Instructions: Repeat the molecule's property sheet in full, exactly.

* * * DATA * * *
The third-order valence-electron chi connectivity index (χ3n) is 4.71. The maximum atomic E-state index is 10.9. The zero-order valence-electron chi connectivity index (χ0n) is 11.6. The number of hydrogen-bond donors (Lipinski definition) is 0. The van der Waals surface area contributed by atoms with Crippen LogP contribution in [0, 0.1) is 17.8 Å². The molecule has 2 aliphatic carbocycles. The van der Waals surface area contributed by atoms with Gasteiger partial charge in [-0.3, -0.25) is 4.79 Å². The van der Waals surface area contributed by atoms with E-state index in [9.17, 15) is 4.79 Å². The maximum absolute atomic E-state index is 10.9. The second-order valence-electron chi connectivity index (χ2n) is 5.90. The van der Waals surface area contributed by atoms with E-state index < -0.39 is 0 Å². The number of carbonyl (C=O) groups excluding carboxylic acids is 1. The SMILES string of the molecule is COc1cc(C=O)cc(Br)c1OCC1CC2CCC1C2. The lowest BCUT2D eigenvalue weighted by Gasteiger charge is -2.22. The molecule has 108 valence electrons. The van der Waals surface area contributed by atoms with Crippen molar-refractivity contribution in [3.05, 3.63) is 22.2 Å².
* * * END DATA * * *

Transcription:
The third-order valence-electron chi connectivity index (χ3n) is 4.71. The maximum atomic E-state index is 10.9. The zero-order valence-electron chi connectivity index (χ0n) is 11.6. The number of hydrogen-bond donors (Lipinski definition) is 0. The van der Waals surface area contributed by atoms with Crippen LogP contribution in [0, 0.1) is 17.8 Å². The molecule has 2 aliphatic carbocycles. The van der Waals surface area contributed by atoms with Gasteiger partial charge in [-0.3, -0.25) is 4.79 Å². The van der Waals surface area contributed by atoms with E-state index in [9.17, 15) is 4.79 Å². The maximum absolute atomic E-state index is 10.9. The second-order valence-electron chi connectivity index (χ2n) is 5.90. The van der Waals surface area contributed by atoms with E-state index < -0.39 is 0 Å². The number of carbonyl (C=O) groups excluding carboxylic acids is 1. The SMILES string of the molecule is COc1cc(C=O)cc(Br)c1OCC1CC2CCC1C2. The lowest BCUT2D eigenvalue weighted by Gasteiger charge is -2.22. The molecule has 108 valence electrons. The van der Waals surface area contributed by atoms with Crippen molar-refractivity contribution in [3.05, 3.63) is 22.2 Å².